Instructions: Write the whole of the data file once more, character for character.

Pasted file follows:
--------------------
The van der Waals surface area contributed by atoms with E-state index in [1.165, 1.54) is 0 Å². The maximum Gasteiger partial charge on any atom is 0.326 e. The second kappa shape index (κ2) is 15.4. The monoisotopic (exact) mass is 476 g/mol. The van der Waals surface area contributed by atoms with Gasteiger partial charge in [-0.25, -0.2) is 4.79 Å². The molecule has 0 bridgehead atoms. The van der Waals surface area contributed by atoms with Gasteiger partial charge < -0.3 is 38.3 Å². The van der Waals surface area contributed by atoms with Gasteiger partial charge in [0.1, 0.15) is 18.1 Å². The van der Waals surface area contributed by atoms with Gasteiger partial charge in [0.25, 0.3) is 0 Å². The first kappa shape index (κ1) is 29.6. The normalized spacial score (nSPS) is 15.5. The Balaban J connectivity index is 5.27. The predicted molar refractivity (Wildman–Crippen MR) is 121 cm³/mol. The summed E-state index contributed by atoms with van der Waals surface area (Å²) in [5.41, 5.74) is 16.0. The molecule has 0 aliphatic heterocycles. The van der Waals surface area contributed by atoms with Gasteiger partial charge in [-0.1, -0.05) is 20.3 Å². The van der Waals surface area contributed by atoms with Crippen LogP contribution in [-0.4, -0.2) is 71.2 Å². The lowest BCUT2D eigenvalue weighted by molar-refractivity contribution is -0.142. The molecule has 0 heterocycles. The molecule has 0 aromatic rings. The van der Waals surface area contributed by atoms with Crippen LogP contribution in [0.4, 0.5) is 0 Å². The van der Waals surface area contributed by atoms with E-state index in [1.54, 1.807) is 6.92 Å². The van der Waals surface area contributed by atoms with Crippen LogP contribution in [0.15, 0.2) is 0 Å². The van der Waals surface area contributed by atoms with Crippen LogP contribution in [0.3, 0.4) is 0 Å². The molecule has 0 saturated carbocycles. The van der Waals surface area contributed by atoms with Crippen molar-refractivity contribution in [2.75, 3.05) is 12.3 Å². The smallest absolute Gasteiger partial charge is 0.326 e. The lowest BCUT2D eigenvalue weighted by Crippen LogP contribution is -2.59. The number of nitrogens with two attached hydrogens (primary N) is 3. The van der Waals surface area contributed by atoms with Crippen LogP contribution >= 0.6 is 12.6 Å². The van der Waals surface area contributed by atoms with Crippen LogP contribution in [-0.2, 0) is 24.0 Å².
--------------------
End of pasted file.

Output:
The van der Waals surface area contributed by atoms with E-state index in [1.165, 1.54) is 0 Å². The maximum Gasteiger partial charge on any atom is 0.326 e. The second kappa shape index (κ2) is 15.4. The monoisotopic (exact) mass is 476 g/mol. The van der Waals surface area contributed by atoms with Gasteiger partial charge in [-0.25, -0.2) is 4.79 Å². The molecule has 0 bridgehead atoms. The van der Waals surface area contributed by atoms with Gasteiger partial charge < -0.3 is 38.3 Å². The van der Waals surface area contributed by atoms with Gasteiger partial charge in [0.1, 0.15) is 18.1 Å². The van der Waals surface area contributed by atoms with Gasteiger partial charge in [0.25, 0.3) is 0 Å². The first kappa shape index (κ1) is 29.6. The normalized spacial score (nSPS) is 15.5. The Balaban J connectivity index is 5.27. The predicted molar refractivity (Wildman–Crippen MR) is 121 cm³/mol. The summed E-state index contributed by atoms with van der Waals surface area (Å²) in [5.41, 5.74) is 16.0. The molecule has 0 aliphatic heterocycles. The van der Waals surface area contributed by atoms with Gasteiger partial charge in [-0.1, -0.05) is 20.3 Å². The van der Waals surface area contributed by atoms with Crippen LogP contribution in [-0.4, -0.2) is 71.2 Å². The lowest BCUT2D eigenvalue weighted by molar-refractivity contribution is -0.142. The molecule has 0 heterocycles. The molecule has 0 aromatic rings. The van der Waals surface area contributed by atoms with Crippen LogP contribution in [0.4, 0.5) is 0 Å². The van der Waals surface area contributed by atoms with E-state index in [1.54, 1.807) is 6.92 Å². The van der Waals surface area contributed by atoms with Crippen LogP contribution in [0.15, 0.2) is 0 Å². The van der Waals surface area contributed by atoms with Crippen LogP contribution in [0.3, 0.4) is 0 Å². The molecule has 0 saturated carbocycles. The van der Waals surface area contributed by atoms with Crippen molar-refractivity contribution in [2.75, 3.05) is 12.3 Å². The smallest absolute Gasteiger partial charge is 0.326 e. The lowest BCUT2D eigenvalue weighted by Crippen LogP contribution is -2.59. The number of nitrogens with two attached hydrogens (primary N) is 3. The van der Waals surface area contributed by atoms with Crippen LogP contribution >= 0.6 is 12.6 Å². The van der Waals surface area contributed by atoms with Crippen LogP contribution in [-0.2, 0) is 24.0 Å².